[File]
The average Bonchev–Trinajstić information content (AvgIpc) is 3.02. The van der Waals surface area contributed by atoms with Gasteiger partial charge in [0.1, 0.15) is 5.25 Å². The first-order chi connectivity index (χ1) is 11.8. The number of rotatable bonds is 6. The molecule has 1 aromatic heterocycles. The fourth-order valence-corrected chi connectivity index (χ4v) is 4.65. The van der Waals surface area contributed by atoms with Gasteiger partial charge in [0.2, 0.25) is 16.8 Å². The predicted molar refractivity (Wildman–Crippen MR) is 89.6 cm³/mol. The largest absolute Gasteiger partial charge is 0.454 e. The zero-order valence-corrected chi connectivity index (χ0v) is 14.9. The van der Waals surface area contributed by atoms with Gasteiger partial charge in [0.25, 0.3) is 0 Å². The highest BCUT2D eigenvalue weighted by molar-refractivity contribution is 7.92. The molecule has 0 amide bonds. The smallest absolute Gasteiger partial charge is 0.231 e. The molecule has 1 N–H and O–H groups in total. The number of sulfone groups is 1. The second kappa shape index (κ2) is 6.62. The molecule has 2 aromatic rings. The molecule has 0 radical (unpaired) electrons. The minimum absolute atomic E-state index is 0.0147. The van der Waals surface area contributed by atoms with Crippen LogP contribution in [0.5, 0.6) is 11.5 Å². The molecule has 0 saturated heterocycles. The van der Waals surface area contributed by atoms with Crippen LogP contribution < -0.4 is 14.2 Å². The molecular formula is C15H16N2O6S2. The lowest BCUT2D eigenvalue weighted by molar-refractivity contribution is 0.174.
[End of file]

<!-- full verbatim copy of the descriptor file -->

The average Bonchev–Trinajstić information content (AvgIpc) is 3.02. The van der Waals surface area contributed by atoms with Gasteiger partial charge in [0.1, 0.15) is 5.25 Å². The first-order chi connectivity index (χ1) is 11.8. The number of rotatable bonds is 6. The molecule has 1 aromatic heterocycles. The fourth-order valence-corrected chi connectivity index (χ4v) is 4.65. The van der Waals surface area contributed by atoms with Gasteiger partial charge in [0.2, 0.25) is 16.8 Å². The predicted molar refractivity (Wildman–Crippen MR) is 89.6 cm³/mol. The largest absolute Gasteiger partial charge is 0.454 e. The zero-order valence-corrected chi connectivity index (χ0v) is 14.9. The van der Waals surface area contributed by atoms with Gasteiger partial charge in [0.25, 0.3) is 0 Å². The highest BCUT2D eigenvalue weighted by molar-refractivity contribution is 7.92. The molecule has 0 amide bonds. The smallest absolute Gasteiger partial charge is 0.231 e. The molecule has 1 N–H and O–H groups in total. The number of sulfone groups is 1. The second kappa shape index (κ2) is 6.62. The molecule has 2 aromatic rings. The molecule has 0 radical (unpaired) electrons. The minimum absolute atomic E-state index is 0.0147. The van der Waals surface area contributed by atoms with Crippen LogP contribution in [0.5, 0.6) is 11.5 Å². The molecule has 0 saturated heterocycles. The van der Waals surface area contributed by atoms with Crippen LogP contribution < -0.4 is 14.2 Å². The molecular formula is C15H16N2O6S2. The lowest BCUT2D eigenvalue weighted by molar-refractivity contribution is 0.174.